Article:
All Blacks: Woodcock in line for South Africa trip

By Wynne Gray

Tony Woodcock wrestles with scrum coach Mike Cron during training. Photo / Mark Mitchell
Tony Woodcock wrestles with scrum coach Mike Cron during training. Photo / Mark Mitchell

The All Blacks' premier loosehead prop, Tony Woodcock, looks set for a rugby comeback.

If the 74-test veteran gets a clearance, he is expected to kit up again for ITM Cup action in Palmerston North next Tuesday when North Harbour play Manawatu.

Woodcock has not played for three months since damaging ligaments in his foot during the Super 15.

However if his provincial comeback is successful he may travel on the All Blacks' trip to South Africa for their solitary Tri-Nations test there against the Springboks.

Picking that squad will be awkward as the All Blacks are moving around the country with a squad of 34 players while Sanzar rules allow them only 26 for the Tri-Nations travel.

That test in Port Elizabeth and one the following week against the Wallabies in Brisbane will complete the All Blacks' programme before the World Cup.

Trimming the All Black group will be an awkward assignment especially if they are trying to "carry" a couple of near-fit players.

Others who fit into that category are Israel Dagg, Isaia Toeava and Richard Kahui.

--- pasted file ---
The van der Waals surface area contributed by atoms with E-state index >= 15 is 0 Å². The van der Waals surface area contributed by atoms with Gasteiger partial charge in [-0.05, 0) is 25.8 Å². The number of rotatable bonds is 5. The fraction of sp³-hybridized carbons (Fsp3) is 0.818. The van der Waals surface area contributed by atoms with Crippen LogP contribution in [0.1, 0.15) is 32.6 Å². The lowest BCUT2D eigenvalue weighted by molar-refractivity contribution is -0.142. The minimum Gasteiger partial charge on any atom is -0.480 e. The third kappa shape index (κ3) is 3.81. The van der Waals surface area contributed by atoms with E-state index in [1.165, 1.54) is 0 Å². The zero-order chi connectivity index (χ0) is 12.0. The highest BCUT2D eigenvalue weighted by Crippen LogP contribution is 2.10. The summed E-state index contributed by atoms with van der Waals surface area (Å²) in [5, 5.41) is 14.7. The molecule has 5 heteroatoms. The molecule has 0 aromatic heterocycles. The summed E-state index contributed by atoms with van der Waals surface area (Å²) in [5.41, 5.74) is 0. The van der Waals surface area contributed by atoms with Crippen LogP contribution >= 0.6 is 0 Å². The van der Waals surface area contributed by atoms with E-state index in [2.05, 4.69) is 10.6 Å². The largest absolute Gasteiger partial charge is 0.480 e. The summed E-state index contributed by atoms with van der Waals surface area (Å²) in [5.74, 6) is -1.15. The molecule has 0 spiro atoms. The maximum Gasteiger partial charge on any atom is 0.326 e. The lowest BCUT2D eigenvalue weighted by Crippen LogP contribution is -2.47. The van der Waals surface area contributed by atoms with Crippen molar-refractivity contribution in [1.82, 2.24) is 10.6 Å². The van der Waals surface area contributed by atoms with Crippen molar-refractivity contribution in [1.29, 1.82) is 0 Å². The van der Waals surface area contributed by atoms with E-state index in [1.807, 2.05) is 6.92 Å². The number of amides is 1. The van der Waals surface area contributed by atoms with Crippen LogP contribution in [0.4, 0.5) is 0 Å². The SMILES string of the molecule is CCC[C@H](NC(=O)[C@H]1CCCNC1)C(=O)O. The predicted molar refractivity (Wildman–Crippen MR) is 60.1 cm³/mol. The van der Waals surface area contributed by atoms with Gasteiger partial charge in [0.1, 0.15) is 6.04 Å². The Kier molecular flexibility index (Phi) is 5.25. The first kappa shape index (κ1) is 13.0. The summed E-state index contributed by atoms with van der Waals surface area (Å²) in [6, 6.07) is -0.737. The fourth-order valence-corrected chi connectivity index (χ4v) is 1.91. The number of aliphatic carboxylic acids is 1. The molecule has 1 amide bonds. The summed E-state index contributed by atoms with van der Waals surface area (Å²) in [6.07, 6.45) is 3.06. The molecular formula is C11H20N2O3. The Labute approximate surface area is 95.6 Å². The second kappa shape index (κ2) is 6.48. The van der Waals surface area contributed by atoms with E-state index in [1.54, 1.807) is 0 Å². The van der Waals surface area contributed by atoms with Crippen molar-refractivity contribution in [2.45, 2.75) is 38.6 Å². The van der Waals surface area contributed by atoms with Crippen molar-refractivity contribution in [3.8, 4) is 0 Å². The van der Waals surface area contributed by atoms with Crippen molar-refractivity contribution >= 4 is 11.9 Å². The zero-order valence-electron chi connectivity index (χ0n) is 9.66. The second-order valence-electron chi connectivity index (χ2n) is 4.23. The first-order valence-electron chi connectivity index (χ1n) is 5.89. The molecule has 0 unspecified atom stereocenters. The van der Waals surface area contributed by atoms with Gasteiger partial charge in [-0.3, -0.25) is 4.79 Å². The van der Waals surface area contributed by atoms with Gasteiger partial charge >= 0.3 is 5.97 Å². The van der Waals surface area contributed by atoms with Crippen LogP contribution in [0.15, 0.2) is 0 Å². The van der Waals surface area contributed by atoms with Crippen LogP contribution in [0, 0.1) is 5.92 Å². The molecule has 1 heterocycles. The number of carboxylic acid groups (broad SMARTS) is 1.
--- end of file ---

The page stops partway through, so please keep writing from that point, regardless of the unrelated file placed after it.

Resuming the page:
"Tony is going to play on Tuesday for Harbour, that is the plan ... He is travelling pretty good and ready to go," assistant coach Steve Hansen said. "If he comes through those games he is more than likely to come to South Africa with us, that's been the plan from day one and he is ahead of schedule."

He had built slowly into his comeback, running then doing parts of training and this week he had shown he was ready to resume rugby fulltime.

Toeava would play half a game for Auckland this week but Dagg was not quite ready, though he might still tour with the All Blacks.

Many of the players were showing strong form and that would make selection even more awkward. But that was a good problem.

Hansen wanted as many as 40 guys pushing hard to make the final cut for the ultimate tournament of the year at the World Cup.

He detected those on fatigue leave were getting twitchy about playing again, they were nearly ready and would be primed for the Wallabies next week in Auckland.

"You can just see it in their demeanour when they came back in this week that there was a bounce in their step again. They are starting to enjoy life as opposed to rugby being a bit of a chore. For us that is the ultimate, that is what we want.

"Things will come back to normal next week and we will have a full squad to pick from."

The season had been hectic and very physical and Hansen felt the All Blacks had no other choice if they wanted their squad in the best shape they could be for the World Cup.

"It has not been a dictatorship, it has been a joint devised plan and we have sat down with each individual and worked out what is best for them."

International coaches had been saying for some time that the seasons were too long but the International Rugby Board had to make the changes, said Hansen.

They had to organise the global framework as neither hemisphere wanted to concede space or matches.

"But it is coming to a time when if they don't do something about it the game is going to suffer."

Next year's schedule was "unbelievable" and it was getting close to breaking point.

The Springboks had done what suited them and were looking at what was best for their World Cup defence.

- NZ Herald

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